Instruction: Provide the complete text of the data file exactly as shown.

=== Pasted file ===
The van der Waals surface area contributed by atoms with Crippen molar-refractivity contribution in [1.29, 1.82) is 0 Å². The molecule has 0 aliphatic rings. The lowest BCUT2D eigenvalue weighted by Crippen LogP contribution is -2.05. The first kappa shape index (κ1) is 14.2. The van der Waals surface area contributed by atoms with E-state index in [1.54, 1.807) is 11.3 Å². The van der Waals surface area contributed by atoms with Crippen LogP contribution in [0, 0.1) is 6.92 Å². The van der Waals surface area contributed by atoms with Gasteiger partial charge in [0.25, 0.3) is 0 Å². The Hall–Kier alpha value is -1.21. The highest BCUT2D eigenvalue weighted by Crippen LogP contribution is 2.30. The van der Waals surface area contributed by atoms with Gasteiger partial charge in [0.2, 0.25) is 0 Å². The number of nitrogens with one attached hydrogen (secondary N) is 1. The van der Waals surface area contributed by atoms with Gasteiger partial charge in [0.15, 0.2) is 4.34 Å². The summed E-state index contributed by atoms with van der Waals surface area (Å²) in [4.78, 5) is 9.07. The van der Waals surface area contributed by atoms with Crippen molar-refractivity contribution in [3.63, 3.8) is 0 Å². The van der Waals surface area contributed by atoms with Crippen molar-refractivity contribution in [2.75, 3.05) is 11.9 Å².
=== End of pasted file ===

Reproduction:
The van der Waals surface area contributed by atoms with Crippen molar-refractivity contribution in [1.29, 1.82) is 0 Å². The molecule has 0 aliphatic rings. The lowest BCUT2D eigenvalue weighted by Crippen LogP contribution is -2.05. The first kappa shape index (κ1) is 14.2. The van der Waals surface area contributed by atoms with E-state index in [1.54, 1.807) is 11.3 Å². The van der Waals surface area contributed by atoms with Crippen LogP contribution in [0, 0.1) is 6.92 Å². The van der Waals surface area contributed by atoms with Gasteiger partial charge in [0.25, 0.3) is 0 Å². The Hall–Kier alpha value is -1.21. The highest BCUT2D eigenvalue weighted by Crippen LogP contribution is 2.30. The van der Waals surface area contributed by atoms with Gasteiger partial charge in [0.2, 0.25) is 0 Å². The number of nitrogens with one attached hydrogen (secondary N) is 1. The van der Waals surface area contributed by atoms with Gasteiger partial charge in [0.15, 0.2) is 4.34 Å². The summed E-state index contributed by atoms with van der Waals surface area (Å²) in [4.78, 5) is 9.07. The van der Waals surface area contributed by atoms with Crippen molar-refractivity contribution in [3.63, 3.8) is 0 Å². The van der Waals surface area contributed by atoms with Crippen molar-refractivity contribution in [2.75, 3.05) is 11.9 Å².